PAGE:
Paradise for Manchester City, England's new top dogs
LONDON (Reuters) - England woke up to a new name on the Premier League trophy on Monday, while thousands of Manchester City fans rose with sore heads and smiles on their faces, after the most gripping title race for more than 20 years ended in almost surreal fashion.
City's remarkable comeback in stoppage time to beat Queens Park Rangers 3-2 amid scenes of delirium at the Etihad Stadium on Sunday meant they edged out Manchester United on goal difference to win their first title for 44 years.
Argentine Sergio Aguero was hailed as the hero, his goal in the fourth minute of stoppage time earning City a victory that had looked beyond them when QPR led 2-1.
Front and back covers of every British newspaper carried photos of the dramatic finale to the season, one which backed up the Premier League's claim to be the most exciting and unpredictable in world football.
"Paradise City" was the choice of the Guardian's sports section front page over a full-page photo of Aguero, shirt ripped off, celebrating with Edin Dzeko, whose goal had brought City level at 2-2 just minutes before Aguero struck gold.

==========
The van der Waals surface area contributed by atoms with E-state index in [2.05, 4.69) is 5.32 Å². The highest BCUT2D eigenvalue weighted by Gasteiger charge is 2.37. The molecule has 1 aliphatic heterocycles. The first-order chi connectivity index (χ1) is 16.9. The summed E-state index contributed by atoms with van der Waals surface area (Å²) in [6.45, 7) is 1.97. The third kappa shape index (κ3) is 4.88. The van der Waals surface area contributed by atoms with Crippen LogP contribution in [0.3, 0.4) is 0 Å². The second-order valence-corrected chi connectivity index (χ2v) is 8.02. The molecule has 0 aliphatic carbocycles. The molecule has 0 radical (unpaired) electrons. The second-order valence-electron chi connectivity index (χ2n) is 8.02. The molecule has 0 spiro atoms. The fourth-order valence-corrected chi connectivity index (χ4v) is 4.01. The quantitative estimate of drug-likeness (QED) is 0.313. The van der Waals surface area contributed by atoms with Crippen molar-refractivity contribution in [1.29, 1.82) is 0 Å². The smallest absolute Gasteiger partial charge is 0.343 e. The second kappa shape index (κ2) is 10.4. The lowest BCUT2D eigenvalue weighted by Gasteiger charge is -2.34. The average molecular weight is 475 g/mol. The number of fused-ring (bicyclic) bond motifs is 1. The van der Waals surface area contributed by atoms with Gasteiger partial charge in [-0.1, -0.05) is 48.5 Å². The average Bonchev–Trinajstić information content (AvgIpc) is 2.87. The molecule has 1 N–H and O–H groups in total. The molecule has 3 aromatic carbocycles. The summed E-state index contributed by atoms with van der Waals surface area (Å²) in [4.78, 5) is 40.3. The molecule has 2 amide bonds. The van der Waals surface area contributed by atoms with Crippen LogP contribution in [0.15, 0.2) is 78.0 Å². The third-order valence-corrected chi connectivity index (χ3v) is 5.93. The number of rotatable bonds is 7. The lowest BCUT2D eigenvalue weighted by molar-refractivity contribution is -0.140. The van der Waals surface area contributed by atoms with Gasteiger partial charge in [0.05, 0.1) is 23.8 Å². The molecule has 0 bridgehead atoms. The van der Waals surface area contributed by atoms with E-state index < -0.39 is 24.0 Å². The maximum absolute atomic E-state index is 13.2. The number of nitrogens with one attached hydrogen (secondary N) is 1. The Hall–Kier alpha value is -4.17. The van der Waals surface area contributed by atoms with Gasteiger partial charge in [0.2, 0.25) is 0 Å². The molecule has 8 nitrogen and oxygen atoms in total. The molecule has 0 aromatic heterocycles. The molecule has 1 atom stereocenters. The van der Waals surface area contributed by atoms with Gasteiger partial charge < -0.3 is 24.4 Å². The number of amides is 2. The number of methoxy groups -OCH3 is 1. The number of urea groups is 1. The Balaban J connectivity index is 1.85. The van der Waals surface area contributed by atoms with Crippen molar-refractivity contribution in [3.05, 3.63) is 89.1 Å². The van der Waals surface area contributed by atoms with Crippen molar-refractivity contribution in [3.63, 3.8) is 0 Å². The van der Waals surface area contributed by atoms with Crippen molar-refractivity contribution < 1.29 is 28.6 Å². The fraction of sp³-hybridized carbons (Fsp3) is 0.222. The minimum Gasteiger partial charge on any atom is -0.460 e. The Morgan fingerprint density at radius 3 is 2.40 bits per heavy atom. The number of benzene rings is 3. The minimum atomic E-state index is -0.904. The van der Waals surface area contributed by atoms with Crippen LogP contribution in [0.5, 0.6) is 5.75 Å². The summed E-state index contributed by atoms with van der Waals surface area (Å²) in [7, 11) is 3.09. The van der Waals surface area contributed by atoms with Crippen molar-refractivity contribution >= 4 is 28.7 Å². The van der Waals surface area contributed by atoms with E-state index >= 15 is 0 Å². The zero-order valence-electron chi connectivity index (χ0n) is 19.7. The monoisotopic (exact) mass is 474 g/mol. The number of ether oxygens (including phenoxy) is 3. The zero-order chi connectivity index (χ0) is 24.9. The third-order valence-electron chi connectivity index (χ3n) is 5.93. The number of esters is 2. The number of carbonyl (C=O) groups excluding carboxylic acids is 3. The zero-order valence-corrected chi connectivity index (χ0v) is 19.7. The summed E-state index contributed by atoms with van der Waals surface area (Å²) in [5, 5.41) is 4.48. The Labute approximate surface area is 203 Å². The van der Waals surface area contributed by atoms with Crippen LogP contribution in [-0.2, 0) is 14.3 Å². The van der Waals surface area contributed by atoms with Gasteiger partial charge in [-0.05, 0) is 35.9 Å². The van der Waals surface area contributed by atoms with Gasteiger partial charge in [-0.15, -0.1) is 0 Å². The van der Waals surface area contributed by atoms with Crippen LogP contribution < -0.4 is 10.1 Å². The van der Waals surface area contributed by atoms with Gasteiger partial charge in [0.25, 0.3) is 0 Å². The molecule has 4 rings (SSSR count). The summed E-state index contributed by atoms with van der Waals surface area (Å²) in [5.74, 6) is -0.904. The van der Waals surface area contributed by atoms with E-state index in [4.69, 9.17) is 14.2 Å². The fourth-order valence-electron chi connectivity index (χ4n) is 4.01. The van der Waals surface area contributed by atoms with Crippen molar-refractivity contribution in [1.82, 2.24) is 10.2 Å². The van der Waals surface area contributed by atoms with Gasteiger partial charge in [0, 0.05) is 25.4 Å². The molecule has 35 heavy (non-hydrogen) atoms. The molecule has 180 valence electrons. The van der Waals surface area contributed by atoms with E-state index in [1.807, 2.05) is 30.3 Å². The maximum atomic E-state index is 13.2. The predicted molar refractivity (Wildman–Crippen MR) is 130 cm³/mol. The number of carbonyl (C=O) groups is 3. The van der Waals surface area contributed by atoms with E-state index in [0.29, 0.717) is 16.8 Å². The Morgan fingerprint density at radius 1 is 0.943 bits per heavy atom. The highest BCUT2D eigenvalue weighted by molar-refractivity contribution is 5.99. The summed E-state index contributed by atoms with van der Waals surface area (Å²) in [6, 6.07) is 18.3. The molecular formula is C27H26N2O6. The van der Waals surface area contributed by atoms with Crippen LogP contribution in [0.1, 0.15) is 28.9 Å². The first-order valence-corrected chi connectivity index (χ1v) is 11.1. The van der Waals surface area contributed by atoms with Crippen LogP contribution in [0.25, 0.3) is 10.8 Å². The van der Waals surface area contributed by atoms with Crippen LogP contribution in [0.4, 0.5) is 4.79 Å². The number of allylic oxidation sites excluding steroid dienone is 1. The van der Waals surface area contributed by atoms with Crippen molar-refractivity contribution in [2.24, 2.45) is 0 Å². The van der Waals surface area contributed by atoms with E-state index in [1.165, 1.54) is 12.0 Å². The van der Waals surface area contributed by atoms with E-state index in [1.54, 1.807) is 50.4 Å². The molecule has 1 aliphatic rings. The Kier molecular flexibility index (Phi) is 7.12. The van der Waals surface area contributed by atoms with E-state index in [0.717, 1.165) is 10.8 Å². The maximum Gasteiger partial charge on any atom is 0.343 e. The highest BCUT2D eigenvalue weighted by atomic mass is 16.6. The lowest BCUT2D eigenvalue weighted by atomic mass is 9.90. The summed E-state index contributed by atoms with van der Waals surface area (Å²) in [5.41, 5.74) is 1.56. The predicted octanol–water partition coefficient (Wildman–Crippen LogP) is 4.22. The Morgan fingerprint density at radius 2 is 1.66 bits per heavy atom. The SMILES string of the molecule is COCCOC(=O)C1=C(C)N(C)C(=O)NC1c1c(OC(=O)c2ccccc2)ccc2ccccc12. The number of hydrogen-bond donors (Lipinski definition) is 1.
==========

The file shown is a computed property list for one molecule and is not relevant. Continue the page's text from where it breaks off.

"Miracle Manc" proclaimed The Sun's front page, describing how City manager Roberto Mancini had prayed in church hours before kickoff, while the Daily Express back page featured captain Vincent Kompany holding aloft the trophy.
"Over the Blue Moon" ran the headline, a reference to City's nostalgic fan anthem that at times on Sunday had looked the ideal choice for what threatened to be a day of heartbreak.
City's win was seen as a breakthrough by many commentators, the club finally shaking off the inferiority complex they have suffered in the shadow on neighbours United, who for most of the past two decades have been top dogs in the north west.
The Abu Dhabi takeover of City in 2008, pumping in hundreds of millions of pounds into the transfer kitty, has transformed the fortunes of the club and last season's FA Cup final victory was widely expected to have marked the start of an era of dominance and trophy-filled years for the club.
There was still an element of the "old City" in the season finale though, when their time-honoured ability to mess things up added another layer of drama to an already nail-biting title run-in.
"Mancini's crazy gang make every last second count" was the headline on the back page of The Times, while some television stations aired footage of City fans who had left the stadium too early scaling walls to get back in as the late drama unfolded.
It was reminiscent of scenes in 1999 when City trailed Gillingham in the old Division Two (third tier) playoff final at Wembley before stoppage time goals hauled them level and they won on penalties.
"Goodbye to the ghosts of 44 years of misery" ran the Daily Mirror, summing up how far the club has travelled since the dark days of languishing in the football wilderness.
(Editing by Peter Rutherford)
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